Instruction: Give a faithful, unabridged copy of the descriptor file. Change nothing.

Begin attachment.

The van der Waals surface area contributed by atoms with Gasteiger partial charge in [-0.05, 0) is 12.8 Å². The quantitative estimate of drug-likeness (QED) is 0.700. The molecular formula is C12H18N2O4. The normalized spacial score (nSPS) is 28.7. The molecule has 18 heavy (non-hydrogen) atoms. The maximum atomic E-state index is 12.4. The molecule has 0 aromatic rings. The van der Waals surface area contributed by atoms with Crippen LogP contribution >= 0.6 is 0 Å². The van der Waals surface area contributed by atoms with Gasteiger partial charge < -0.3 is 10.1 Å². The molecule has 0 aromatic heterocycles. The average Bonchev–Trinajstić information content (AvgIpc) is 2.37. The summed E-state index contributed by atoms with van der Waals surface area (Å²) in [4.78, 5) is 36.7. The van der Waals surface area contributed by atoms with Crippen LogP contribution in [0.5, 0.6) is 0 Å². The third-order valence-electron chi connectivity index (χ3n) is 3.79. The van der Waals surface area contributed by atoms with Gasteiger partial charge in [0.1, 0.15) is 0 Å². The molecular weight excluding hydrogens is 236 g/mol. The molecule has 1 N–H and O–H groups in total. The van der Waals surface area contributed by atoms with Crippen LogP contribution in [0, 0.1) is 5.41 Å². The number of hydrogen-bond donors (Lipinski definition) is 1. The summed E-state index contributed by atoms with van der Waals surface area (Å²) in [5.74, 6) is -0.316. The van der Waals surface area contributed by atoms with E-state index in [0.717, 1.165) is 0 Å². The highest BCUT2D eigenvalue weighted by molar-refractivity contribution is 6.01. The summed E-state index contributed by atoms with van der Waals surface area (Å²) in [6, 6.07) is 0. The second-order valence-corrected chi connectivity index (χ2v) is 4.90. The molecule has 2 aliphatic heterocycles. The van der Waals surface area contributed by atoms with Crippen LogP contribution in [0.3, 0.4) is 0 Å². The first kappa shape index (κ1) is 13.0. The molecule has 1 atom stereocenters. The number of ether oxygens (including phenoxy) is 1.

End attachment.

The van der Waals surface area contributed by atoms with Gasteiger partial charge in [-0.05, 0) is 12.8 Å². The quantitative estimate of drug-likeness (QED) is 0.700. The molecular formula is C12H18N2O4. The normalized spacial score (nSPS) is 28.7. The molecule has 18 heavy (non-hydrogen) atoms. The maximum atomic E-state index is 12.4. The molecule has 0 aromatic rings. The van der Waals surface area contributed by atoms with Crippen LogP contribution >= 0.6 is 0 Å². The van der Waals surface area contributed by atoms with Gasteiger partial charge < -0.3 is 10.1 Å². The molecule has 0 aromatic heterocycles. The average Bonchev–Trinajstić information content (AvgIpc) is 2.37. The summed E-state index contributed by atoms with van der Waals surface area (Å²) in [4.78, 5) is 36.7. The van der Waals surface area contributed by atoms with Crippen LogP contribution in [0.5, 0.6) is 0 Å². The third-order valence-electron chi connectivity index (χ3n) is 3.79. The van der Waals surface area contributed by atoms with Gasteiger partial charge in [0.1, 0.15) is 0 Å². The molecular weight excluding hydrogens is 236 g/mol. The molecule has 1 N–H and O–H groups in total. The van der Waals surface area contributed by atoms with Crippen LogP contribution in [0, 0.1) is 5.41 Å². The number of hydrogen-bond donors (Lipinski definition) is 1. The summed E-state index contributed by atoms with van der Waals surface area (Å²) in [5.74, 6) is -0.316. The van der Waals surface area contributed by atoms with E-state index in [0.717, 1.165) is 0 Å². The highest BCUT2D eigenvalue weighted by molar-refractivity contribution is 6.01. The summed E-state index contributed by atoms with van der Waals surface area (Å²) in [6, 6.07) is 0. The second-order valence-corrected chi connectivity index (χ2v) is 4.90. The molecule has 2 aliphatic heterocycles. The van der Waals surface area contributed by atoms with Crippen LogP contribution in [0.3, 0.4) is 0 Å². The first kappa shape index (κ1) is 13.0. The molecule has 1 atom stereocenters. The number of ether oxygens (including phenoxy) is 1.